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State Fair is cited for environmental violations relating to controversial parking lots

State Fair is cited for environmental violations relating to controversial parking lots

State Fair cited for environmental violations related to controversial parking lot

 

The North Carolina Department of Agriculture It has been citedAccording to environmental documents, there were four water quality violations arising from the clear-cutting 19 acres for a State Fair parking area. The fair is managed by the Agriculture Department.

Policy Watch reportedState Fair officials used legal loopholes last September to timber the land at Chapel Hill Road in Raleigh. It borders the Westover-Mt. Vernon neighborhood.

David Smith, deputy agricultural commissioner from the NC Department of Environmental Quality, received a November 2021 note from them describing how, on Oct. 4, inspectors discovered that 10 feet of an unnamed stream was illegally filled with dirt or rock.

Richland Creek is fed by the unnamed stream, which flows into the Neuse river. Richland Creek is considered Nutrient Sensitive Water, meaning that it is susceptible to contaminants from runoff.

To protect the Neuse River Basin’s riparian buffers, waterways must be subject to special rules. They are 50 feet each side of a stream.

The fill was part of an illegally constructed plastic culvert.

DEQ had not paid the State Fair compensatory mitigation fees for legal damage to buffers measuring two-thirds of an inch. This money was due to DEQ prior to any land disturbance. DEQ didn’t provide an exact dollar amount by deadline. Rates will vary depending on the type and watershed of impacts.

An email asking for more information was not returned by the Department of Agriculture.

A spokesperson for DEQ said that the agency is still waiting to verify that the notice of violation was received by the agriculture department. The record does not show that the Agriculture Department has paid mitigation fees.

Parking lot for the State Fair A $30 million project.Land deal between Bandwidth,A publicly traded tech company, and NC Department of Administration.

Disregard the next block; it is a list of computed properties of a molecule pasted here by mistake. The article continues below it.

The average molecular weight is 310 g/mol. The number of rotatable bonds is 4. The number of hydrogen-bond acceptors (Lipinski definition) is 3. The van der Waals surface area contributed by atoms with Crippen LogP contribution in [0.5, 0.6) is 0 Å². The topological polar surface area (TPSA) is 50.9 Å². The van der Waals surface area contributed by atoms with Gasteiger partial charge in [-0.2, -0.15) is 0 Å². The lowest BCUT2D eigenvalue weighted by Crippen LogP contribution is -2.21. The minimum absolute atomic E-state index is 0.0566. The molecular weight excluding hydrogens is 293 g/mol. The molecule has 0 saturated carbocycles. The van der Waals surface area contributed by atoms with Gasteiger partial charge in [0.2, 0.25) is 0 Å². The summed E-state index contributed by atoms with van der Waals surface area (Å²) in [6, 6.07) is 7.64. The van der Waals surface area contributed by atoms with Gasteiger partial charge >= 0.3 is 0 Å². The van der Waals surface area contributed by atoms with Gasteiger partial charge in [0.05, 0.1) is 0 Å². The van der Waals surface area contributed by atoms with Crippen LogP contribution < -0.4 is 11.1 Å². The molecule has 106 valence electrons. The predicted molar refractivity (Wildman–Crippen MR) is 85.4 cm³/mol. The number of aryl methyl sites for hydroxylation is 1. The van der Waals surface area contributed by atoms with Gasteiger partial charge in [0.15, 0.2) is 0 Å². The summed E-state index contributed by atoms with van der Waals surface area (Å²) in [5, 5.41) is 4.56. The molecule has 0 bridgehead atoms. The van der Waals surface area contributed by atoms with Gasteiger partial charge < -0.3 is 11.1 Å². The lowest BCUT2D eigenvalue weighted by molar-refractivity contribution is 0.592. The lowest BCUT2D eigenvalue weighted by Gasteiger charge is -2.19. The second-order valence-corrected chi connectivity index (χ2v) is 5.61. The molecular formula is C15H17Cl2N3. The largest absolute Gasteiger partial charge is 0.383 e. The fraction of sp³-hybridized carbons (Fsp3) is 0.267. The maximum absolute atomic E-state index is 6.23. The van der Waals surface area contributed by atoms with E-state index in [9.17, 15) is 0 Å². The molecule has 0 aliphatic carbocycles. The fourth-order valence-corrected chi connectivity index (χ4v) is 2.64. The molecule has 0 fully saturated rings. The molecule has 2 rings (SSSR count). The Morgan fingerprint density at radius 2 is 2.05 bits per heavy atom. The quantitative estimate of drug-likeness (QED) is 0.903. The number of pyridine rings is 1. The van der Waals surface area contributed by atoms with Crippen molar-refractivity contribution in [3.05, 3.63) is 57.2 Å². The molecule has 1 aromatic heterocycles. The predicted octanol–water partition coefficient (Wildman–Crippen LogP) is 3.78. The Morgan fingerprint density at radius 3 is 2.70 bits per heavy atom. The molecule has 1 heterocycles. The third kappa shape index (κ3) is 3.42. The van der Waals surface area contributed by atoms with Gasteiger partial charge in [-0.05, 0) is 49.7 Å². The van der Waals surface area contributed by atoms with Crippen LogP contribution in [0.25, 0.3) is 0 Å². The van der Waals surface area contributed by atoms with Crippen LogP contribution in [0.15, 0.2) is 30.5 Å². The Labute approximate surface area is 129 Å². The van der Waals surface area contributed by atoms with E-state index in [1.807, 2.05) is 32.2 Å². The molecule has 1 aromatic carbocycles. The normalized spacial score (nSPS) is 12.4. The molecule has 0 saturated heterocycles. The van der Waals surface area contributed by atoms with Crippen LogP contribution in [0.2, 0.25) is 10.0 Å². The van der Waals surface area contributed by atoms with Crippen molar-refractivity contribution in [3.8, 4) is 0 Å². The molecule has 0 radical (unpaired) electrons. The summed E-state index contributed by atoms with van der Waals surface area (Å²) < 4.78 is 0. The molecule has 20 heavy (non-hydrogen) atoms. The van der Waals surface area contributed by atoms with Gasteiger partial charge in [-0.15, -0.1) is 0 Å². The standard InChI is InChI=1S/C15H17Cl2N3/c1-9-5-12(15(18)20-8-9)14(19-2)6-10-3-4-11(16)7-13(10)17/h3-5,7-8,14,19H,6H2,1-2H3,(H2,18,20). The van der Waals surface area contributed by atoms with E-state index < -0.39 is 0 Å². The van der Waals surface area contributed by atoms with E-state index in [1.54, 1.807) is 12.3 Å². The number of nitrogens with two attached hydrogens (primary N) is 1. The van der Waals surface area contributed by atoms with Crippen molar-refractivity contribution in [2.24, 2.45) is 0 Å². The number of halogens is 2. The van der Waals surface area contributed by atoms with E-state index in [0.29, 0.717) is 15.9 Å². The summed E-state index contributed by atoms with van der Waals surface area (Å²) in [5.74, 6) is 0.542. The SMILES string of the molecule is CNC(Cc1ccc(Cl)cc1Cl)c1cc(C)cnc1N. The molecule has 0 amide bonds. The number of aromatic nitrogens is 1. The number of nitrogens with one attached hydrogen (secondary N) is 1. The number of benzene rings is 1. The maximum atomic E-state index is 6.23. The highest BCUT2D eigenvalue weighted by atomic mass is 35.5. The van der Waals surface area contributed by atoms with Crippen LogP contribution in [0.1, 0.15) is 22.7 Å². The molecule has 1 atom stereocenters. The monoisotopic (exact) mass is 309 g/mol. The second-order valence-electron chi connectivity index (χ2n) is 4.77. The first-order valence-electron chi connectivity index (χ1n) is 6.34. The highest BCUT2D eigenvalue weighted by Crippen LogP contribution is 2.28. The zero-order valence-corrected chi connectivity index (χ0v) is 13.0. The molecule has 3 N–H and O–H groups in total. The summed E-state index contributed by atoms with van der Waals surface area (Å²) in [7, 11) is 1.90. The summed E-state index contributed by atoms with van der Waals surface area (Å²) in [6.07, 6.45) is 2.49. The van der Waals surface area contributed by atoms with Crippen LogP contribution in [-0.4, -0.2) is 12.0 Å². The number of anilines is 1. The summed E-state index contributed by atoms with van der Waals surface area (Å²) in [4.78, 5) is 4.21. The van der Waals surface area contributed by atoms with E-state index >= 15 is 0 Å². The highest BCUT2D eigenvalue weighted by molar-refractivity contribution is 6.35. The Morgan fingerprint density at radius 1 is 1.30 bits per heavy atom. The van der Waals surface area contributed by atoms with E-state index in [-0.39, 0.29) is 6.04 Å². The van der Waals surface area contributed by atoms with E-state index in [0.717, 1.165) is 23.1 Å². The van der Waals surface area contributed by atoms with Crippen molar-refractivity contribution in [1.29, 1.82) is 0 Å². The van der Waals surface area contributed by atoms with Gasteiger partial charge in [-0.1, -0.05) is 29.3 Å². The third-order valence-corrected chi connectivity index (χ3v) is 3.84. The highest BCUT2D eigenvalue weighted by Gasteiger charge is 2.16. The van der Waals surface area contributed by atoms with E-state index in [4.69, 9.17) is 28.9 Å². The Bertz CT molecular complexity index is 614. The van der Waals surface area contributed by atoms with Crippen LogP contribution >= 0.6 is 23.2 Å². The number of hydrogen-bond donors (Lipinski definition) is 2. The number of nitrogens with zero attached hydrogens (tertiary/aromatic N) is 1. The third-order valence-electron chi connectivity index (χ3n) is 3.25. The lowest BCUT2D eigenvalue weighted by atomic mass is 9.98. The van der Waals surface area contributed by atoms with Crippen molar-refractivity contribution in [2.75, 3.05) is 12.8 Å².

Bandwidth purchased property owned by DOA at Edwards Mill Road and Reedy Creek Road for its headquarters. Bandwidth and its developer agreed to remove thousands of parking spaces from the State Fair’s land. Athens Development Partners,According to the purchase contract, the parties agreed to increase parking capacity for the Fair and to improve its function.

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Athens Development Partners was a collaboration between East West Partners (West Partners) and Capitol Broadcasting. The parking lot was paid for and the land cleared. State Fair parking lot is still owned by the Department of Agriculture. It applied for and received both federal and state water quality permits. That’s why the Agriculture Department was cited, and not East West Partners, according to the DEQ spokesperson.

A DEQ inspector returned to the site on Oct. 12, the day before 2021 State Fair began. He was accompanied by a representative of U.S. Army Corps of Engineers. The Corps had granted the project a federal license. DEQ had received a call on Oct. 11 from East West Partners, “self-reporting” that it had illegally filled 200 linear feet of stream with two to three feet of sediment, documents show. This amount of sediment would likely kill any aquatic animals that were buried beneath.

Another 130 feet of buffer zone had been filled with sediment and gravel, three-inch deep, also a violation.

Two days after the State Fair was over, the plastic culvert was removed. State documents said that workers were removing sediment.

DEQ told Smith in the letter that all sediment and gravel had to be removed from streams and buffers with “shovels and buckets” — not heavy equipment. The Agriculture Department is responsible in ensuring that restorations take place, including erosion control and reseeding.

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